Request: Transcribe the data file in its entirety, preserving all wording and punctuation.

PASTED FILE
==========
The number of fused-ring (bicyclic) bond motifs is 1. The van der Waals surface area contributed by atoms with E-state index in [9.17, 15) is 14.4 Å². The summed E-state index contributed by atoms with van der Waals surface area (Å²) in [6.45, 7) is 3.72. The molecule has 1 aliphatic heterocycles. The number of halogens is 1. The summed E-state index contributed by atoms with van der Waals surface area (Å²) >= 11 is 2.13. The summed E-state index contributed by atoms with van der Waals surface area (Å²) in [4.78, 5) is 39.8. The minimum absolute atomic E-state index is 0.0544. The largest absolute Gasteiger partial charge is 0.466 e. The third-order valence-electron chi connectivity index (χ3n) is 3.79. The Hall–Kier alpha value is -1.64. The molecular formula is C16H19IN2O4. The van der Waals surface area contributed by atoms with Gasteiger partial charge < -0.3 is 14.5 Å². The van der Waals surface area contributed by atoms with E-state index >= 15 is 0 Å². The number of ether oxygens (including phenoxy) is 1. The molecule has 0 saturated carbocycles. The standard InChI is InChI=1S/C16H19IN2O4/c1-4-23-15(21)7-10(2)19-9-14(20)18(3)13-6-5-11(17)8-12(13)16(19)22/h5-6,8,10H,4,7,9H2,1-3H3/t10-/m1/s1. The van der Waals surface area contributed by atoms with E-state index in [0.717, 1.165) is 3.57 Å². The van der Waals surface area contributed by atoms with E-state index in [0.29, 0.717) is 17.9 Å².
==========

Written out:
The number of fused-ring (bicyclic) bond motifs is 1. The van der Waals surface area contributed by atoms with E-state index in [9.17, 15) is 14.4 Å². The summed E-state index contributed by atoms with van der Waals surface area (Å²) in [6.45, 7) is 3.72. The molecule has 1 aliphatic heterocycles. The number of halogens is 1. The summed E-state index contributed by atoms with van der Waals surface area (Å²) >= 11 is 2.13. The summed E-state index contributed by atoms with van der Waals surface area (Å²) in [4.78, 5) is 39.8. The minimum absolute atomic E-state index is 0.0544. The largest absolute Gasteiger partial charge is 0.466 e. The third-order valence-electron chi connectivity index (χ3n) is 3.79. The Hall–Kier alpha value is -1.64. The molecular formula is C16H19IN2O4. The van der Waals surface area contributed by atoms with Gasteiger partial charge < -0.3 is 14.5 Å². The van der Waals surface area contributed by atoms with E-state index >= 15 is 0 Å². The number of ether oxygens (including phenoxy) is 1. The molecule has 0 saturated carbocycles. The standard InChI is InChI=1S/C16H19IN2O4/c1-4-23-15(21)7-10(2)19-9-14(20)18(3)13-6-5-11(17)8-12(13)16(19)22/h5-6,8,10H,4,7,9H2,1-3H3/t10-/m1/s1. The van der Waals surface area contributed by atoms with E-state index in [0.717, 1.165) is 3.57 Å². The van der Waals surface area contributed by atoms with E-state index in [0.29, 0.717) is 17.9 Å².